Steam confirmed in a statement on its website that a midday denial-of-service attack on Christmas likely exposed the personal information of 34,000 users via store page requests made between 11:52 a.m. and 13:20 p.m. PST.
While the statement said the information varied according to page, some pages included a Steam user's billing address, the last four digits of their Steam Guard phone number, the last two digits of their credit card number, and/or their email address.” The company assured users that the “cached requests did not include full credit card numbers, user passwords, or enough data to allow logging in as or completing a transaction as another user.”
Referring to “Steam's troubled Christmas,” the statement noted that users who did not browse a Steam Store page with personal data during that time period shouldn't worry that their information had been exposed. Valve, the form behind the Steam gaming platform, and its web caching partner are trying to identify the users affected and will contact them accordingly. No unauthorized activity has been spotted.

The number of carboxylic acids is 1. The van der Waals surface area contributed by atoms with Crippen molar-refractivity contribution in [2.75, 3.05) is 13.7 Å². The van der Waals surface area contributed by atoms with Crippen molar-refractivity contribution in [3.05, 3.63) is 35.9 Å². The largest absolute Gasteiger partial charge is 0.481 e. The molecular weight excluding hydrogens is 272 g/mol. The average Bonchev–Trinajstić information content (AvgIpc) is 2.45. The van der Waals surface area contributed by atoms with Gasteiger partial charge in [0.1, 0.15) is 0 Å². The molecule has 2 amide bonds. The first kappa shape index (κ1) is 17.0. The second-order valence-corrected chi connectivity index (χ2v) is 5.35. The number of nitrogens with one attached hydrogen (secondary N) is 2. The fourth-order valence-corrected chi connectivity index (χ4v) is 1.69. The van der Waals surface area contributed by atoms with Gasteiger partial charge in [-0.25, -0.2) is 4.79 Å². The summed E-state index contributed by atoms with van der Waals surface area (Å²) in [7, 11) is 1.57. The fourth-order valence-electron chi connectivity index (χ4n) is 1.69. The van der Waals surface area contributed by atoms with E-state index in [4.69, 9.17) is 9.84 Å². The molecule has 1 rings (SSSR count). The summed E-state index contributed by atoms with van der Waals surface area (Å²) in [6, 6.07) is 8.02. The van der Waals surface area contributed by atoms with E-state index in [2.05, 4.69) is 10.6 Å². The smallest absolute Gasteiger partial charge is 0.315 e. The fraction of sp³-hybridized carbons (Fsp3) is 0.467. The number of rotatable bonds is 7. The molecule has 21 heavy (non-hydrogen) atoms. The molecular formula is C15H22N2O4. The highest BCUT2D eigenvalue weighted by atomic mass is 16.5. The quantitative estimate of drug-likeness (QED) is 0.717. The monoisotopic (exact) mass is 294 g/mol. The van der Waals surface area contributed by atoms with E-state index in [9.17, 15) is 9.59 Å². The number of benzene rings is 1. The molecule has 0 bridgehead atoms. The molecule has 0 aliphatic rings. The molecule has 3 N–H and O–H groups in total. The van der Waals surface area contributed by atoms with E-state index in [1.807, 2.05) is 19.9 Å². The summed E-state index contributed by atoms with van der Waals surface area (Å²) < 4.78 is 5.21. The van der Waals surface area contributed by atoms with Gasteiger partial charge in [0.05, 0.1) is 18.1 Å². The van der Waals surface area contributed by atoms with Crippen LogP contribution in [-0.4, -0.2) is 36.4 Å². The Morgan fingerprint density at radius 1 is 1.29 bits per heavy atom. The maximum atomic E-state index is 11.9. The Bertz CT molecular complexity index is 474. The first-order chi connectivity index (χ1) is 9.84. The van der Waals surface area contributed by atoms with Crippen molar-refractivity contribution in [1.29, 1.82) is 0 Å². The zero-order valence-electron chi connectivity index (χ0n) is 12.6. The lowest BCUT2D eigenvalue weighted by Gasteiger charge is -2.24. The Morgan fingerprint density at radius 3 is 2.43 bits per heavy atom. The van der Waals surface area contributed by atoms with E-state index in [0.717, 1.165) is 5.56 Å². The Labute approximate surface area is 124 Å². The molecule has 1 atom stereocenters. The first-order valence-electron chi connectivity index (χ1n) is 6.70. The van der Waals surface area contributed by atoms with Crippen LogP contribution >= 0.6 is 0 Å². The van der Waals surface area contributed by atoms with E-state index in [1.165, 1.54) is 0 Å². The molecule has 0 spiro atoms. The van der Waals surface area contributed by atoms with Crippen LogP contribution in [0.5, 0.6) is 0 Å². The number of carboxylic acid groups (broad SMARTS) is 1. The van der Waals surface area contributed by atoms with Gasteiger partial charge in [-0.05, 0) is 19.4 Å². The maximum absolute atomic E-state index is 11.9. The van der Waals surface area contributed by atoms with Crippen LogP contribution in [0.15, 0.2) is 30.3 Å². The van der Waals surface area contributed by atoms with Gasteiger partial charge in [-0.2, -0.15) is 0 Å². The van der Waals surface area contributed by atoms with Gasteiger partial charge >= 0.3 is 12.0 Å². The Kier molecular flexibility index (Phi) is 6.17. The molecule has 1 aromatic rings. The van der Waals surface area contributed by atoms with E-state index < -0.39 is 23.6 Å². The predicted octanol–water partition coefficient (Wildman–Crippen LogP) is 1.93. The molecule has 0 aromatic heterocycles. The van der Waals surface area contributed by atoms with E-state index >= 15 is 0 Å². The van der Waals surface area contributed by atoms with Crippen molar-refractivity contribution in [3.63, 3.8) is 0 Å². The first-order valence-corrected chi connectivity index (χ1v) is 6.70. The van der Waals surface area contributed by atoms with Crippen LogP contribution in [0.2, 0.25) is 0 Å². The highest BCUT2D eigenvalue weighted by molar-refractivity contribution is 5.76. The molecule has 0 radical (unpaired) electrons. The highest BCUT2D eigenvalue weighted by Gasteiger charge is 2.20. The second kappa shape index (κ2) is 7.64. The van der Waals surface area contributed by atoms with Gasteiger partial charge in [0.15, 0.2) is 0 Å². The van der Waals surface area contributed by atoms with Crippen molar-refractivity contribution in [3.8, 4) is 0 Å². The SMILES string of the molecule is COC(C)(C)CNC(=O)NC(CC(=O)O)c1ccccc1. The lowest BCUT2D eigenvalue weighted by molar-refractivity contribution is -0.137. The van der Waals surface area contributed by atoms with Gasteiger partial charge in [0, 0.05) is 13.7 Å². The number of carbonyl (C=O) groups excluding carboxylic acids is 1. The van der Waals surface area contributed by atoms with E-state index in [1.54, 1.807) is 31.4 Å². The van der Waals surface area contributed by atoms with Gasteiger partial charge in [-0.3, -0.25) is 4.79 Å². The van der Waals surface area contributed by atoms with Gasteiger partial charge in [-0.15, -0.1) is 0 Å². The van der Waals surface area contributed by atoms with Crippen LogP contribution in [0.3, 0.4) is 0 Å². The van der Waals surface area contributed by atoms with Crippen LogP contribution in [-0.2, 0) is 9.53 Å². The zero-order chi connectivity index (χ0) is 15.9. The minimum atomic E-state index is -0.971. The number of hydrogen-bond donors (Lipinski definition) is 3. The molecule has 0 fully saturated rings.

The statement said the attack that began on Christmas morning “prevented the serving of store pages to users,” particularly confounding since the Steam Sale had generated a 2,000 percent increase in traffic to the Steam store. Cache management rules were deployed, in an effort to reroute “legitimate” traffic as well as “minimize the impact on Steam Store servers.”
But a second caching configuration deployed in response to the second wave of the attack “incorrectly cached web traffic for authenticated users” and inadvertently let some users see “Steam Store responses which were generated for other users.” When the error was spotted, the store was shuttered until the company deployed a new caching configuration and remained down until all the caching configurations had been reviewed and confirmation was received that “the latest configurations had been deployed to all partner servers and that all cached data on edge servers had been purged.”